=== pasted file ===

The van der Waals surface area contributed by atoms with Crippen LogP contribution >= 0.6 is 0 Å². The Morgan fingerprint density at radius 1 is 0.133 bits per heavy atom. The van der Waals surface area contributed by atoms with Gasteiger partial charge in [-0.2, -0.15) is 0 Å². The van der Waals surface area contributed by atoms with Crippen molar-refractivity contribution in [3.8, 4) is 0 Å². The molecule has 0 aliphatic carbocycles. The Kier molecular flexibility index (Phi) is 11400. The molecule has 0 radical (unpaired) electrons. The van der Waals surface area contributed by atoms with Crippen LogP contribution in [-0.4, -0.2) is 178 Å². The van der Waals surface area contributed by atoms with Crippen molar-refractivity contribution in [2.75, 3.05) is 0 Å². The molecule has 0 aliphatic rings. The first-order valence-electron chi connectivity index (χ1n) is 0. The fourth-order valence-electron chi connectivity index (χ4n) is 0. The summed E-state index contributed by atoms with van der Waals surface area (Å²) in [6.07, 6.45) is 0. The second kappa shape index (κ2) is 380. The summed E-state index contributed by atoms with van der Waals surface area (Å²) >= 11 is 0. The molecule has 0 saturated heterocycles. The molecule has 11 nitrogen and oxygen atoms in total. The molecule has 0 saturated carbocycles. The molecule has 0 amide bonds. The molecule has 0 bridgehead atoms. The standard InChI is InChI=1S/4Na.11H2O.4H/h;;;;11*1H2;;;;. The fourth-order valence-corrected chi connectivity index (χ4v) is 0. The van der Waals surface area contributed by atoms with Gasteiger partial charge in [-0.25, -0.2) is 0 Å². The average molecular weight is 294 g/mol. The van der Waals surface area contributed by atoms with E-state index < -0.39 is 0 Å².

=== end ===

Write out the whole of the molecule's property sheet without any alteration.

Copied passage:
The van der Waals surface area contributed by atoms with Crippen LogP contribution >= 0.6 is 0 Å². The Morgan fingerprint density at radius 1 is 0.133 bits per heavy atom. The van der Waals surface area contributed by atoms with Gasteiger partial charge in [-0.2, -0.15) is 0 Å². The van der Waals surface area contributed by atoms with Crippen molar-refractivity contribution in [3.8, 4) is 0 Å². The molecule has 0 aliphatic carbocycles. The Kier molecular flexibility index (Phi) is 11400. The molecule has 0 radical (unpaired) electrons. The van der Waals surface area contributed by atoms with Crippen LogP contribution in [-0.4, -0.2) is 178 Å². The van der Waals surface area contributed by atoms with Crippen molar-refractivity contribution in [2.75, 3.05) is 0 Å². The molecule has 0 aliphatic rings. The first-order valence-electron chi connectivity index (χ1n) is 0. The fourth-order valence-electron chi connectivity index (χ4n) is 0. The summed E-state index contributed by atoms with van der Waals surface area (Å²) in [6.07, 6.45) is 0. The second kappa shape index (κ2) is 380. The summed E-state index contributed by atoms with van der Waals surface area (Å²) >= 11 is 0. The molecule has 0 saturated heterocycles. The molecule has 11 nitrogen and oxygen atoms in total. The molecule has 0 saturated carbocycles. The molecule has 0 amide bonds. The molecule has 0 bridgehead atoms. The standard InChI is InChI=1S/4Na.11H2O.4H/h;;;;11*1H2;;;;. The fourth-order valence-corrected chi connectivity index (χ4v) is 0. The van der Waals surface area contributed by atoms with Gasteiger partial charge in [-0.25, -0.2) is 0 Å². The average molecular weight is 294 g/mol. The van der Waals surface area contributed by atoms with E-state index < -0.39 is 0 Å².